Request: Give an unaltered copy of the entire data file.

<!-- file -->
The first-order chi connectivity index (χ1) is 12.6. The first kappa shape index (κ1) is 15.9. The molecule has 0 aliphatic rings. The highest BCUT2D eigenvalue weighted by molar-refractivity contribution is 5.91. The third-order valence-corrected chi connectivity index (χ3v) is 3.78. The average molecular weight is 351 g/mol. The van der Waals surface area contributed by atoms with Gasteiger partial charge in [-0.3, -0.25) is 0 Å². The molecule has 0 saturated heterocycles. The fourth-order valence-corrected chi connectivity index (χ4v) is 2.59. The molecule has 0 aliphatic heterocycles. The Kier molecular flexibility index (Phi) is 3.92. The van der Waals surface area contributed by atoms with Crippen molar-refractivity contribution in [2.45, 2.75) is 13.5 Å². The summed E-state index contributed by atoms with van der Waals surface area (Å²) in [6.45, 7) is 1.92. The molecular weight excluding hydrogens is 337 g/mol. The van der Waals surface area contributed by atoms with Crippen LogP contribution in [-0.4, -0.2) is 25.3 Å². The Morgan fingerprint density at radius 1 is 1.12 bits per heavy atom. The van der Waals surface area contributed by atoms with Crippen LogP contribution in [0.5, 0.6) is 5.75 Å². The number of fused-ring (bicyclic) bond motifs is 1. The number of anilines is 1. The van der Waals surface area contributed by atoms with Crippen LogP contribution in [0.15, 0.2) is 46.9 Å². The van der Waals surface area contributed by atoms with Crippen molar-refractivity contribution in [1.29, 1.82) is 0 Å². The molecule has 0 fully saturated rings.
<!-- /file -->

The first-order chi connectivity index (χ1) is 12.6. The first kappa shape index (κ1) is 15.9. The molecule has 0 aliphatic rings. The highest BCUT2D eigenvalue weighted by molar-refractivity contribution is 5.91. The third-order valence-corrected chi connectivity index (χ3v) is 3.78. The average molecular weight is 351 g/mol. The van der Waals surface area contributed by atoms with Gasteiger partial charge in [-0.3, -0.25) is 0 Å². The molecule has 0 saturated heterocycles. The fourth-order valence-corrected chi connectivity index (χ4v) is 2.59. The molecule has 0 aliphatic heterocycles. The Kier molecular flexibility index (Phi) is 3.92. The van der Waals surface area contributed by atoms with Crippen molar-refractivity contribution in [2.45, 2.75) is 13.5 Å². The summed E-state index contributed by atoms with van der Waals surface area (Å²) in [6.45, 7) is 1.92. The molecular weight excluding hydrogens is 337 g/mol. The van der Waals surface area contributed by atoms with Crippen LogP contribution in [-0.4, -0.2) is 25.3 Å². The Morgan fingerprint density at radius 1 is 1.12 bits per heavy atom. The van der Waals surface area contributed by atoms with Crippen LogP contribution in [0.5, 0.6) is 5.75 Å². The number of fused-ring (bicyclic) bond motifs is 1. The number of anilines is 1. The van der Waals surface area contributed by atoms with Crippen LogP contribution in [0.15, 0.2) is 46.9 Å². The van der Waals surface area contributed by atoms with Crippen molar-refractivity contribution in [1.29, 1.82) is 0 Å². The molecule has 0 fully saturated rings.